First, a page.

Ku-ring-gai’s property market has so far proven to be remarkably resilient in the face of the COVID-19 pandemic.
We explore six factors behind the real estate market on Sydney’s Upper North Shore.
What’s happening to Ku-ring-gai property prices in October 2020?
Despite widespread predictions of tumbling property price, the Upper North Shore house market so far hasn’t missed a beat since the coronavirus first hit. At the start of the year, the median house price in Wahroonga was $1,916,250 according to realestate.com.au. By the end of September, the median Wahroonga house price had risen to $2,130,000.
The same pattern is true for other key North Shore suburbs. In neighbouring Turramurra, the median house price has risen $300,000 or 15.7% since the start of the year.
Pymble’s median house price has also risen from $2,365,000 to $2,450,000 between January and September and St Ives’ has risen from $1,915,000 to $2,000,000.
It has been a different story for apartments. While prices may not have not fallen, they have not enjoyed the same growth as house prices. For instance, Wahroonga’s median unit price has risen just $25,000 since 2020 began while Turramurra’s median unit price has risen $22,500.
With that in mind, here are the six factors we’re seeing underpin these current market conditions.
1. Lack of stock
You can’t talk about the current Upper North Shore property market without first mentioning the lack of stock. In our many combined decades of experience, none of us can remember a time when so few people were coming to market. This is mainly because people are taking a ‘wait and see’ approach – deciding to postpone a move until the extent of the current recession becomes clearer.
We’ve noticed that the lack of stock is most acute at the higher end of the market. There are a lot of people interested in large homes on the Upper North Shore and far too few quality properties. This is a trend that’s happening in all prestige markets across Sydney.
This means, if you’re thinking of selling the family home to downsize, there has rarely been a better time to do so. It also means, if you’re buying in this price bracket, it pays to act decisively.
2. Low interest rates
Another important factor we’re seeing in the market right now is the impact of low interest rates. It’s not just that rates are at historic lows, it’s also that the RBA has more or less guaranteed that this low interest rate environment will continue for some time to come. This gives tremendous certainty to those buyers with stable jobs that they’ll be able to keep paying the mortgage for years to come.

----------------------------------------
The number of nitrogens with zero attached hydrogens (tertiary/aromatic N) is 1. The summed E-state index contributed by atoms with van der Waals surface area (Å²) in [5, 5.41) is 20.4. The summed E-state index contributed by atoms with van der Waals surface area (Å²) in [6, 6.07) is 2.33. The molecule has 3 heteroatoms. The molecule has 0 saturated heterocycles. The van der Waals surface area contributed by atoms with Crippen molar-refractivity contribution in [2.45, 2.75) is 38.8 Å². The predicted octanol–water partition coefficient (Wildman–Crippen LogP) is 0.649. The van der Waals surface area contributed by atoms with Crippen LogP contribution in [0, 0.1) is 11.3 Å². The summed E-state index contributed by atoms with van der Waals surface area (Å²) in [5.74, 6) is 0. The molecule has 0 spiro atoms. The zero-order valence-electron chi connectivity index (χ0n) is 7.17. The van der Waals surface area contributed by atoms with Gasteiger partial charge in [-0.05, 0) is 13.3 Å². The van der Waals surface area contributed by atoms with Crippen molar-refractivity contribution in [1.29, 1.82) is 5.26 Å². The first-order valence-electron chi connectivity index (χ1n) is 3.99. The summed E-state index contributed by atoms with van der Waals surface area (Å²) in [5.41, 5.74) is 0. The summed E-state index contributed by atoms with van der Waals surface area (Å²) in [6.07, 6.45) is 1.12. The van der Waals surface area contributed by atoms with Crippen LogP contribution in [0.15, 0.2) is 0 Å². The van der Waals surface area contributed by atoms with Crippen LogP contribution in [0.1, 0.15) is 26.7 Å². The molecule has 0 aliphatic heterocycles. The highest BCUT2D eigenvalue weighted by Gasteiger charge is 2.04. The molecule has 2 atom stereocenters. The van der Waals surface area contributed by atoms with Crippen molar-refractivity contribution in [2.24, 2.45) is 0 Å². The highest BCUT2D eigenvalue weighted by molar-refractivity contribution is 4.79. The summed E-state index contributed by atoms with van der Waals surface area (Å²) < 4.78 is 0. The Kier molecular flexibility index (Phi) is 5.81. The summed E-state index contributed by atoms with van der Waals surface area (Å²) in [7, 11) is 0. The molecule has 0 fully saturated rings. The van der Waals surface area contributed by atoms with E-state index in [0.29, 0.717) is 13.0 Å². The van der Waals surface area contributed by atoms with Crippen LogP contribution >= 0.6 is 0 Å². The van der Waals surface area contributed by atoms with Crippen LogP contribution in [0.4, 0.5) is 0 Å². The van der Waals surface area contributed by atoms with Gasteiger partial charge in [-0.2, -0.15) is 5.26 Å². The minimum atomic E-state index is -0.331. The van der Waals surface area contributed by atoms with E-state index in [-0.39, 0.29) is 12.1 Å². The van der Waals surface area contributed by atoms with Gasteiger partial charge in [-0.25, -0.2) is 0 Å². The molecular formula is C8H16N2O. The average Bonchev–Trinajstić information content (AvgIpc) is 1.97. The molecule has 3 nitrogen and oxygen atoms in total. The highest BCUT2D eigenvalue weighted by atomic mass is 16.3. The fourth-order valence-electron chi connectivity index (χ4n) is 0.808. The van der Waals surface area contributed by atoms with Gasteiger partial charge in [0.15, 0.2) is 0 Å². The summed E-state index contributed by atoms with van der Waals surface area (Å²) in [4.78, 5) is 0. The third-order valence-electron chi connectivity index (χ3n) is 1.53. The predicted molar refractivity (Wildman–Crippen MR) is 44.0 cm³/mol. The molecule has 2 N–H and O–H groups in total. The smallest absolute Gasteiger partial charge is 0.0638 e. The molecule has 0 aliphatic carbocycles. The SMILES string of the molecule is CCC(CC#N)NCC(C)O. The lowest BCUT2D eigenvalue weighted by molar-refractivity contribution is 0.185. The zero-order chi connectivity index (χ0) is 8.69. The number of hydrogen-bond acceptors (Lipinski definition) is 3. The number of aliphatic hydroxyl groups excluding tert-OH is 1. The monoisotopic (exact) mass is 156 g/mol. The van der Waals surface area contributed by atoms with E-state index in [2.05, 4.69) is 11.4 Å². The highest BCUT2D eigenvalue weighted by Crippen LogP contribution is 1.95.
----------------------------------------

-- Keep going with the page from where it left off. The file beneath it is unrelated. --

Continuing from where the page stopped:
As a result, we’re seeing some buyers prepared to put their best foot forward even in the face of economic uncertainty. The upsizers are here in force.
3. The uneven impact of coronavirus
The coronavirus has impacted different occupations and sectors differently. And that is flowing onto the property market.
Here on the Upper North Shore, residents are overwhelmingly employed in white-collar jobs, especially professional and managerial services. COVID-19 has impacted these sectors less than many other areas of the economy.
As a result, people have more to spend on real estate and feel more confident about moving up the property ladder.
4. The return of first home buyers
In welcome news, we’re also seeing comparatively more first home buyers enter the market than we can remember in recent history.
These buyers are taking advantage of low interest rates, which are often complemented by generous government grants, such as stamp duty exemptions and concessions, the First Home Loan Deposit Scheme and even the first home owner grant for newbuilds.
What we’re seeing is again a trend that’s happening across the country. According to ABS figures for August, first home buyer loan commitments rose 18.4% over the month and 38.4% over the year.
5. Lack of investors
The flipside is that we’re seeing very few investors in our local market, which partly explains why apartment prices are relatively neutral even in the face of first home owner interest.
Anecdotally, investors often tell us they’re staying away until the economic outlook becomes clearer. They are often also waiting for the borders to reopen and the population to return to growth – something vital for the rental market. Some investors have also been attracted to the share market given recent ASX gains.
6. Home renovations
COVID-19 has seen a lot of us spending a lot more time at home. As a result, a lot of people have started embarking on renovation projects.
Many of these renovations have been driven by the increased need to work from home. We’re seeing a lot of home offices and granny flats being added, as well as more traditional renovations.
This helps explain one of the reasons we’re seeing fewer properties on the market – with homeowners choosing to upgrade their existing home rather than upsize somewhere new. It also means when people do eventually sell, they may be selling much larger houses than they once were.
The Upper North Shore property market has held up well during the COVID-19 pandemic. Given that many of the factors underpinning today’s real estate market look set to continue for some time, we expect that when the economy turns, we may well see prices rise rapidly.
If you’re interested in buying or selling property on Sydney’s Upper North Shore, contact our team today.